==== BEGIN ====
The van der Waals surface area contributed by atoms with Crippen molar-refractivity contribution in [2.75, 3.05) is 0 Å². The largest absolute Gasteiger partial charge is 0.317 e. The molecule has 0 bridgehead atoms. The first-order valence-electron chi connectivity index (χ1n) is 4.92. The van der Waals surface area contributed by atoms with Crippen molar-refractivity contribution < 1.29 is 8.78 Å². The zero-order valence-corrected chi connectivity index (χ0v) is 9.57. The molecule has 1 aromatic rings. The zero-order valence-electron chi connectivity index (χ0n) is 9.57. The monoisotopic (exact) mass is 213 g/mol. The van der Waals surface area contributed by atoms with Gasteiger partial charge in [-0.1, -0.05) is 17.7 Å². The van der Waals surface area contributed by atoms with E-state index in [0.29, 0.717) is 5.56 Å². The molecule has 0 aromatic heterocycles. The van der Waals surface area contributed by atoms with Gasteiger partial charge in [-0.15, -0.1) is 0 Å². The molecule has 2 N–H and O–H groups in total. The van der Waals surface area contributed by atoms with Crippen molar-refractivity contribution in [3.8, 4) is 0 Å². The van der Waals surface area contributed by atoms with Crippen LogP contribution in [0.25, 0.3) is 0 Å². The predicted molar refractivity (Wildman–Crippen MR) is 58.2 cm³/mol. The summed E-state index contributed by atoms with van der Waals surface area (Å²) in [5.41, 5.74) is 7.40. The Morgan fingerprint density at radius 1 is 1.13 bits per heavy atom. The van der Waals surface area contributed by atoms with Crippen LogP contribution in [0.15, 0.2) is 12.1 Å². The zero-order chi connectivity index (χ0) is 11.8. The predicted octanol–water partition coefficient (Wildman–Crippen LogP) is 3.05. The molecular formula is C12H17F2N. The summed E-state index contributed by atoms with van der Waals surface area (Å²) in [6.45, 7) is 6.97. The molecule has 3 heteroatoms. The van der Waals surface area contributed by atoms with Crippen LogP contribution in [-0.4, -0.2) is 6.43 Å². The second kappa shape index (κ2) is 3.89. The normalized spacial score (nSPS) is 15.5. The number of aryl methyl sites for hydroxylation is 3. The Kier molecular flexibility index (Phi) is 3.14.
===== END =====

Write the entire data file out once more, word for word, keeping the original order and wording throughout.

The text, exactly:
The van der Waals surface area contributed by atoms with Crippen molar-refractivity contribution in [2.75, 3.05) is 0 Å². The largest absolute Gasteiger partial charge is 0.317 e. The molecule has 0 bridgehead atoms. The first-order valence-electron chi connectivity index (χ1n) is 4.92. The van der Waals surface area contributed by atoms with Crippen molar-refractivity contribution < 1.29 is 8.78 Å². The zero-order valence-corrected chi connectivity index (χ0v) is 9.57. The molecule has 1 aromatic rings. The zero-order valence-electron chi connectivity index (χ0n) is 9.57. The monoisotopic (exact) mass is 213 g/mol. The van der Waals surface area contributed by atoms with Gasteiger partial charge in [-0.1, -0.05) is 17.7 Å². The van der Waals surface area contributed by atoms with E-state index in [0.29, 0.717) is 5.56 Å². The molecule has 0 aromatic heterocycles. The van der Waals surface area contributed by atoms with Gasteiger partial charge in [-0.15, -0.1) is 0 Å². The molecule has 2 N–H and O–H groups in total. The van der Waals surface area contributed by atoms with Crippen molar-refractivity contribution in [3.8, 4) is 0 Å². The van der Waals surface area contributed by atoms with Crippen LogP contribution in [0.25, 0.3) is 0 Å². The predicted molar refractivity (Wildman–Crippen MR) is 58.2 cm³/mol. The summed E-state index contributed by atoms with van der Waals surface area (Å²) in [5.41, 5.74) is 7.40. The Morgan fingerprint density at radius 1 is 1.13 bits per heavy atom. The van der Waals surface area contributed by atoms with Crippen LogP contribution in [0.15, 0.2) is 12.1 Å². The zero-order chi connectivity index (χ0) is 11.8. The predicted octanol–water partition coefficient (Wildman–Crippen LogP) is 3.05. The molecular formula is C12H17F2N. The summed E-state index contributed by atoms with van der Waals surface area (Å²) in [6.45, 7) is 6.97. The molecule has 3 heteroatoms. The van der Waals surface area contributed by atoms with Crippen LogP contribution in [-0.4, -0.2) is 6.43 Å². The second kappa shape index (κ2) is 3.89. The normalized spacial score (nSPS) is 15.5. The number of aryl methyl sites for hydroxylation is 3. The Kier molecular flexibility index (Phi) is 3.14.